tuning does matter

oh and yes ican play any d song in drop c
just move up a fret or two not hard
Last edited by mikey son at Aug 14, 2008,
#24
Quote by mikey son
ok play me frantic disembowlment on a guitar tuned to standard
oh ya you cant because
tuning does matter

oh and yes ican play any d song in drop c
just move up a fret or two not hard


Very well, seeing as how you wish to continue: play me Psalm of Lydia by Nevermore on a guitar tuned to C standard. You can't, can you?

Play me "Set the World on Fire (The lie of lies)" by Symphony X on a guitar tuned to drop C. I doubt you can at all.

Just because a tuning is lower doesn't mean you can play everything in a higher tuning on that guitar; you have to think about more than pure range, the placement of pedal tones, chord voicings and scale shapes also make a big difference.

Besides which I'm not talking about cover songs; I'm talking about original material. I don't know if you're aware of this but people can write songs on the guitar if they're not famous, in which case the tuning is purely down to personal taste.

By your logic the only guitar there is any point in having is an 8-string tuned to Drop-E because people have written songs in that tuning so you can play all the other songs in the world on such a guitar.
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#25
just move up on the top string two frets
and im a noob so i know i cant play those songs
oh and why are you posting this **** about 8 string guitars?
if you remember that the guy who made this thread said which tuning d or drop c
so i gave my opinion on
he didnt so the most low tunings and play it higher ups on a 20 string guitar did he?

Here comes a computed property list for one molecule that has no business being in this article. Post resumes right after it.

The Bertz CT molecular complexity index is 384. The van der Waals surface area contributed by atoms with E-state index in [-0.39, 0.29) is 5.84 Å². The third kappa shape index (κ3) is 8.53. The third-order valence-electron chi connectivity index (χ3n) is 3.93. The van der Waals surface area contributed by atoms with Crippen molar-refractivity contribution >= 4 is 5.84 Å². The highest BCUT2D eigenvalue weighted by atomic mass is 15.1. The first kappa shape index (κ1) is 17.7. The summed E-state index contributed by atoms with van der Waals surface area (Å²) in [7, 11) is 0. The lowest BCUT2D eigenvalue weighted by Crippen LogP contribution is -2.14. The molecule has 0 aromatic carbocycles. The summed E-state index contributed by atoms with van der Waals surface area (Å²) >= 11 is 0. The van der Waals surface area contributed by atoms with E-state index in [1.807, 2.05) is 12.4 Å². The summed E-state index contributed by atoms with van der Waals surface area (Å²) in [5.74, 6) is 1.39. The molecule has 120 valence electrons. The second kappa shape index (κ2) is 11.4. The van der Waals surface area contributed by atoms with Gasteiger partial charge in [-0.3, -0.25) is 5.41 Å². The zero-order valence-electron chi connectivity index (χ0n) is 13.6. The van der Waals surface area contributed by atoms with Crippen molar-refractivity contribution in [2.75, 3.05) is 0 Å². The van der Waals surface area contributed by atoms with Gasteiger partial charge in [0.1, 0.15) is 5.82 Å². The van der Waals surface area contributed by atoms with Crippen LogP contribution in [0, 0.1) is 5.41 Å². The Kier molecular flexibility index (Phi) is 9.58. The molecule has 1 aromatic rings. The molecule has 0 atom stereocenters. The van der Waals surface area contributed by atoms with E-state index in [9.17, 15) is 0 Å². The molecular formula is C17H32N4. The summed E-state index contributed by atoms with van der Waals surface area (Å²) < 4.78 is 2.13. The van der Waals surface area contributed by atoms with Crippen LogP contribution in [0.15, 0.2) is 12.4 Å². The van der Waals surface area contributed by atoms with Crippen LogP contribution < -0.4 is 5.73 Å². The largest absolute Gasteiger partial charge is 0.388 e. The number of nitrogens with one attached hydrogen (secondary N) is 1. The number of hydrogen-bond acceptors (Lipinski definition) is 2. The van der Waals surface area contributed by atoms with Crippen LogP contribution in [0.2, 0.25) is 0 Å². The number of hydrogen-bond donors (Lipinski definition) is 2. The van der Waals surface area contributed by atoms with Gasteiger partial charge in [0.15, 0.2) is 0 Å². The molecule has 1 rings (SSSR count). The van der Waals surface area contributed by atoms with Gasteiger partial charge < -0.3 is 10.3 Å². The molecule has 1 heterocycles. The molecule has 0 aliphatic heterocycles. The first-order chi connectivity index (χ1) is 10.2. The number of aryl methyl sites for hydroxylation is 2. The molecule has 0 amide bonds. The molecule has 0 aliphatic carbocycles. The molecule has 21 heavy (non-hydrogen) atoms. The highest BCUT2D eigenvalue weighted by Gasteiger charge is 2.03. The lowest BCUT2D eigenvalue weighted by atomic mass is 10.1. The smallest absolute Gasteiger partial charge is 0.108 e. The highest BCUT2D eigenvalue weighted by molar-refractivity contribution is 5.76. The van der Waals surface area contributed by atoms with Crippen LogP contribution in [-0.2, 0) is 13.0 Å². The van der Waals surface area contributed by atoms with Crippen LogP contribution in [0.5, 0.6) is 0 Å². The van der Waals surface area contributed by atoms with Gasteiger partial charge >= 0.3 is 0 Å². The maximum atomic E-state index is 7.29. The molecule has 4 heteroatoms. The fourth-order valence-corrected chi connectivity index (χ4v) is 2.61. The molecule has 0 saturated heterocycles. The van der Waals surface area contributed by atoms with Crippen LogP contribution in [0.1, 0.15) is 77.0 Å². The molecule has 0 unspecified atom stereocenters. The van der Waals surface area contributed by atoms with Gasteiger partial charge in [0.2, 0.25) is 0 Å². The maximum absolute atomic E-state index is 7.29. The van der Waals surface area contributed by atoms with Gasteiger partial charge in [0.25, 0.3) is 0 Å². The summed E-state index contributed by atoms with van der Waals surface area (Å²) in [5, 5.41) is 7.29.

and if he was making his owns songs a drop tuning could make it much easier to do fastpace powercords and all that
Last edited by mikey son at Aug 14, 2008,
#26
Quote by mikey son
just move up on the top string two frets
and im a noob so i know i cant play those songs
oh and why are you posting this **** about 8 string guitars?
if you remember that the guy who made this thread said which tuning d or drop c
so i gave my opinion on
he didnt so the most low tunings and play it higher ups on a 20 string guitar did he?


I'm trying to explain to you why you're wrong and you're jumping to all kinds of conclusions and taking everything i say the wrong way.

Look at it this way: A tuning, outside of covers, means nothing. Take open C for example: used by countless slide players (like John Butler), Jimmy Page on the song "Friends" and Devin Townsend for most of his work who is a shred/metal guitarist.

You can't always just move the bottom string up 2 frets anyway; some of the jumps for the fretting hand, even on the rhythm parts for songs like Set the World on Fire and Psalm of Lydia are next to impossible and definitely impractical.

The first thing you should decide when you start to write your own music is what you actually want to write, then you try to write it and if you can't get the sound you want out of the tuning you're in, change. Beyond that the tuning for originals means nothing.
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#28
Quote by Zaphod_Beeblebr
I'm trying to explain to you why you're wrong and you're jumping to all kinds of conclusions and taking everything i say the wrong way.

Look at it this way: A tuning, outside of covers, means nothing. Take open C for example: used by countless slide players (like John Butler), Jimmy Page on the song "Friends" and Devin Townsend for most of his work who is a shred/metal guitarist.